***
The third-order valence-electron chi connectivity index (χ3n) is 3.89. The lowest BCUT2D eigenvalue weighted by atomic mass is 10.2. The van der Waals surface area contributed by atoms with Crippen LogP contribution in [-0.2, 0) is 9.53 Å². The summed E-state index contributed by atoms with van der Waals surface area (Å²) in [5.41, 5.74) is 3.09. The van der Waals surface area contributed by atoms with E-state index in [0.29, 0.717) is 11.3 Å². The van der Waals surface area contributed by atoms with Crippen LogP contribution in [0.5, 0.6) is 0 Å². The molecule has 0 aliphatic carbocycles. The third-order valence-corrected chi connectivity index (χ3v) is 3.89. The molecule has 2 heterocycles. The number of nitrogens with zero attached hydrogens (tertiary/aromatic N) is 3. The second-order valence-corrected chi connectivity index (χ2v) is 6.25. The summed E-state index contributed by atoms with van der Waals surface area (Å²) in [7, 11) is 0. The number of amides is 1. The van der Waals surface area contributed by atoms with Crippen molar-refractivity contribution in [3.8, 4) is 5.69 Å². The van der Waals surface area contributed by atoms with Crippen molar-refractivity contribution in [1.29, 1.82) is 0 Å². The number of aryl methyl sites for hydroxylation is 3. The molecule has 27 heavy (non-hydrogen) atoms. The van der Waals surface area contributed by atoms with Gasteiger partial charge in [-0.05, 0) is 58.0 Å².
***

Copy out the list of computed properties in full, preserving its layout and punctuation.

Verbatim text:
The third-order valence-electron chi connectivity index (χ3n) is 3.89. The lowest BCUT2D eigenvalue weighted by atomic mass is 10.2. The van der Waals surface area contributed by atoms with Crippen LogP contribution in [-0.2, 0) is 9.53 Å². The summed E-state index contributed by atoms with van der Waals surface area (Å²) in [5.41, 5.74) is 3.09. The van der Waals surface area contributed by atoms with E-state index in [0.29, 0.717) is 11.3 Å². The van der Waals surface area contributed by atoms with Crippen LogP contribution in [0.5, 0.6) is 0 Å². The molecule has 0 aliphatic carbocycles. The third-order valence-corrected chi connectivity index (χ3v) is 3.89. The molecule has 2 heterocycles. The number of nitrogens with zero attached hydrogens (tertiary/aromatic N) is 3. The second-order valence-corrected chi connectivity index (χ2v) is 6.25. The summed E-state index contributed by atoms with van der Waals surface area (Å²) in [7, 11) is 0. The number of amides is 1. The van der Waals surface area contributed by atoms with Crippen molar-refractivity contribution in [3.8, 4) is 5.69 Å². The van der Waals surface area contributed by atoms with Crippen molar-refractivity contribution in [1.29, 1.82) is 0 Å². The number of aryl methyl sites for hydroxylation is 3. The molecule has 27 heavy (non-hydrogen) atoms. The van der Waals surface area contributed by atoms with Gasteiger partial charge in [-0.05, 0) is 58.0 Å².